Kristof Milak Doubles Down For Gold On Final Night Of Euro Juniors

2018 LEN EUROPEAN JUNIOR CHAMPIONSHIPS

After establishing himself as the top seed in the men’s 50m free semi-final as the first event in the last session of these European Junior Championships, it looked as though Russian beast Kliment Kolesnikov was on his way to securing yet another individual gold medal.

After winning 50m, 100m, and 200m backstroke gold, Kolesnikov fired off a splash n’ dash time of 22.63 to sit .04 ahead of Sweden’s Bjoern Seeliger entering the 50m free final this evening.

Seeliger put up a roadblock to the Russian’s plans, however, producing a winning time of 22.27 to take 50m freestyle gold. That cleared Kolesnikov by a full .34, as the backstroke world junior record holder touched in 22.61 for silver. Bronze in the race went to Great Britain’s Lewis Burras, who finished in 22.69, a new personal best.

The women’s 50m butterfly was another tough sprint battle, as Belarusian standout Anastasiya Shkurdai threw down a mark of 26.44 to take the gold among a trio of sub-27 second women. Behind her was Germany’s Maya Tobehn, finishing in 26.78 for silver, while Turkey’s Aleyna Ozkan took bronze in 26.83.  Shkurdai was faster in Indy last year at those World Junior Championships, finishing in 26.35, which gave her a 4th place finish.

Shkurdai won this same event in 2017, giving the Belarusian her 2nd consecutive European Junior title in the sprint. Last night, Shkurdai had tied World Junior champion Emily Large for gold in the women’s 100m fly.

200m IM silver medalist at these championships, Maksim Stupin of Russia, upgraded his result to gold in the grueling 400m IM, winning in 4:16.79. At these same championships last year it took Hungary’s Balazs Hollo just 4:19.55 to wrangle in the win, so Stupin’s performance this evening was almost 3 seconds faster than that.

Stupin’s effort tonight checks-in as the 18-year-old’s career fastest, beating out the 4:16.90 produced earlier this year at the Russian National Championships. His time sits just outside the world’s top 25 performances so far this season.

Greece’s Apostolus Papastamos finished less than a second behind the Russian this evening to take silver in 4:17.44, while 200m IM champion here, Tom Dean of Great Britain, rounded out the top 3 in a mark of 4:18.07, his fastest time ever.

Daria Vaskina of Russia already turned heads with a new European Junior Record in the 50m backstroke, clocking 27.90 on night 3 for the win. During this last finals session, the 15-year-old notched a super quick 59.90 to represent the only swimmer of the 100m backstroke field to venture into sub-minute territory for the win. Vaskina upgraded her silver result from 2017, where she raced to a time of 1:00.90 to finish behind Polina Egorova.

Teammate Anastasia Avdeeva was right behind in 1:00.39 for silver in tonight’s 100m back race, while Italy’s 50m back bronze medalist, Giulia D’Innocenzo took bronze once again here in 1:01.08.

The men’s and women’s breaststroke races were slightly underwhelming, as neither winner came close to the meet or European junior marks. Russia’s Vladislav Gerasimenko clocked 1:01.36 for gold on the men’s side, while Lithuania’s Kotryna Teterevkova proved fastest for the women in 1:08.03.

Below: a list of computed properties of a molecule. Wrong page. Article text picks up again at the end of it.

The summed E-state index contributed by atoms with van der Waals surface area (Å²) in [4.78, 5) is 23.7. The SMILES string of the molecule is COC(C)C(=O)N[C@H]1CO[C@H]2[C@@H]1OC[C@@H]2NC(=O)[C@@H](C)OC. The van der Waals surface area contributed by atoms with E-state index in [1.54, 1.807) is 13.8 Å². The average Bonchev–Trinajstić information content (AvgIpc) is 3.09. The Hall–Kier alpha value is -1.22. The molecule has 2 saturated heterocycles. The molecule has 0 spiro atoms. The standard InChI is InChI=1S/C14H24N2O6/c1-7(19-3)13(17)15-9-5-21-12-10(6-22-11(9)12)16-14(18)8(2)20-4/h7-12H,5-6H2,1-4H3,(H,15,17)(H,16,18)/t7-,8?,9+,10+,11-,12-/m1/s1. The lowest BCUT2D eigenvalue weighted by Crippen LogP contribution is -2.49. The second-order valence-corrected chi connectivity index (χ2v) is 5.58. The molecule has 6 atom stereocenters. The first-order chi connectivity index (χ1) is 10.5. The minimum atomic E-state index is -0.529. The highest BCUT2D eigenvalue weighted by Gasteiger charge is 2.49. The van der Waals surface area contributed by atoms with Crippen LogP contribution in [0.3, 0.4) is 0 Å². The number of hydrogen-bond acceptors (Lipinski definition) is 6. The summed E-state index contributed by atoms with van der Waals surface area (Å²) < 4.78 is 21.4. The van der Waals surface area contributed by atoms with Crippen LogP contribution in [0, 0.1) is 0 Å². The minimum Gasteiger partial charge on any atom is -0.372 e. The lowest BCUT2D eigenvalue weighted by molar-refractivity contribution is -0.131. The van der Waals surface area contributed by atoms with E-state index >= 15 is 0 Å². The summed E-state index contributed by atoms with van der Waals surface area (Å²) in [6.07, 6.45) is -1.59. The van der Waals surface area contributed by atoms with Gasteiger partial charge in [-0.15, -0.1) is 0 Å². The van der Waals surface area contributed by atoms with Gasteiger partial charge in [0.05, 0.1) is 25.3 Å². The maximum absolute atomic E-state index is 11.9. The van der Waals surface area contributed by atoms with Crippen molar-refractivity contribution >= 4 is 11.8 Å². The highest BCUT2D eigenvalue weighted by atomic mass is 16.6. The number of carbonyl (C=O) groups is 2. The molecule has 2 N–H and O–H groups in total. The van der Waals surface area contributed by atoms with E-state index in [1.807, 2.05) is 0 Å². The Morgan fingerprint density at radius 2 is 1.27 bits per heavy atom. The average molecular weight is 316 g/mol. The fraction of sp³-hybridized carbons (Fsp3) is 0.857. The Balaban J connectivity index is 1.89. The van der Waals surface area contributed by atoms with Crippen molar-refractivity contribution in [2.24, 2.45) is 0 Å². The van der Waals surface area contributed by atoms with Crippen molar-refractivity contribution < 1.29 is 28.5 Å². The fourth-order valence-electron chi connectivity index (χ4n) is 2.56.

For comparison, in 2017, Ireland’s Mona McSharry took the title in 1:07.61, while Italy’s electric world junior record holder Nicolo Martinenghi rocked a then-WJR of 59.23 to take the men’s race.

With just the women’s 200m IM final separating the 2 races, Hungary’s superstar teen Kristof Milak raced his way to both a 200m freestyle and 100 butterfly gold medal in the span of less than half an hour.

In the former race, Milak clocked a winning time of 1:47.19 for gold in a new personal best. Entering these championships, his career fastest was the 1:47.97 earned at Hungarian Nationals. As such, his effort this evening marks just the 2nd time the 18-year-old has been sub-1:48 in the event.

Israel’s Denis Loktev also notched a new personal best, rocking a 1:47.95 for silver. This is Loktev’s first time ever under the 1:48 threshold, as his previous best was represented by the 1:48.22 he produced at this same meet last year.

Bronze tonight in the men’s 100m free went to Sweden’s Robin Hanson, who nabbed the 3rd fast time of the field in 1:48.65.

Milak finished his individual event campaign here in Helsinki with a monster 100m fly time of 51.78, easily beating the field for yet another gold medal. The time, albeit well of his own 50.62 European Junior Record from last year’s World Championships in Budapest, was still a solid effort given the short time span between his 2 events.

Andrei Minakov of Russia held on for silver in 52.38 tonight, while Italy’s Federico Burdisso took bronze half a second later in 52.88.

Milak’s 51.50 from Hungarian Nationals remains tied as the 6th fastest time in the world this season.

Russia’s Anastasiia Sorokina finished the night with a gold in the women’s 200m IM, where she touched in 2:14.38. Her fastest time headed into this meet was the 2:16.53 logged in just this past April, so the 14-year-old collected a big personal best with her gold this evening.

Behind her was Italy’s Roberta Circi, who took silver in 2:16.27, while Ajna Kesely of Hungary, who already has a purseful of hardware, settled for bronze in 2:16.39.

Hungary successfully defended its women’s 4x200m freestyle title from last year, as the combination of Fanni Fabian, Petra Barocsai, Blanka Berecz and Ajna Kesely combined to clock a winning time of 8:02.24 over Germany. Splits included 2:01.15 for Fabian, 2:00.28 for Barocsai, 2:03.08 for Berecz and a speedy anchor of 1:57.73 for Kesely.